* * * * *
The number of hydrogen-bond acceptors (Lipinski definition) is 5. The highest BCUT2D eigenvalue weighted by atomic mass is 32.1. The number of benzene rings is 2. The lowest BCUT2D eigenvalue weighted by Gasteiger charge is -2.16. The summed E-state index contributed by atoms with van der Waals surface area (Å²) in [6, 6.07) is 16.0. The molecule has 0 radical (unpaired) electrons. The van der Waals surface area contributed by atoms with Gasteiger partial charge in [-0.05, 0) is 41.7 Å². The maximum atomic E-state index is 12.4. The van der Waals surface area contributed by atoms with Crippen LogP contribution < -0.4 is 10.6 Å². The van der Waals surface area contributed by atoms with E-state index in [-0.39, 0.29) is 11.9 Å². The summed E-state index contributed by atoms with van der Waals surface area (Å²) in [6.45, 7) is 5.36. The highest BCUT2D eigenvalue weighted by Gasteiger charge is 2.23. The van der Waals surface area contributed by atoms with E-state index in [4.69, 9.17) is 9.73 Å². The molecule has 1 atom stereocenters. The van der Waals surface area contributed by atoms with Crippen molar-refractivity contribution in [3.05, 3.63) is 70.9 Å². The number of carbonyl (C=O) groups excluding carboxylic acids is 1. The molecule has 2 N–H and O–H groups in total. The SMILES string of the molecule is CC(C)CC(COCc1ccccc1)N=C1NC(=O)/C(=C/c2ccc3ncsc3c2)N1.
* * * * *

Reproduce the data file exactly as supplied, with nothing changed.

The number of hydrogen-bond acceptors (Lipinski definition) is 5. The highest BCUT2D eigenvalue weighted by atomic mass is 32.1. The number of benzene rings is 2. The lowest BCUT2D eigenvalue weighted by Gasteiger charge is -2.16. The summed E-state index contributed by atoms with van der Waals surface area (Å²) in [6, 6.07) is 16.0. The molecule has 0 radical (unpaired) electrons. The van der Waals surface area contributed by atoms with Gasteiger partial charge in [-0.05, 0) is 41.7 Å². The maximum atomic E-state index is 12.4. The van der Waals surface area contributed by atoms with Crippen LogP contribution < -0.4 is 10.6 Å². The van der Waals surface area contributed by atoms with E-state index in [-0.39, 0.29) is 11.9 Å². The summed E-state index contributed by atoms with van der Waals surface area (Å²) in [6.45, 7) is 5.36. The highest BCUT2D eigenvalue weighted by Gasteiger charge is 2.23. The van der Waals surface area contributed by atoms with E-state index in [4.69, 9.17) is 9.73 Å². The molecule has 1 atom stereocenters. The van der Waals surface area contributed by atoms with Crippen molar-refractivity contribution in [3.05, 3.63) is 70.9 Å². The number of carbonyl (C=O) groups excluding carboxylic acids is 1. The molecule has 2 N–H and O–H groups in total. The SMILES string of the molecule is CC(C)CC(COCc1ccccc1)N=C1NC(=O)/C(=C/c2ccc3ncsc3c2)N1.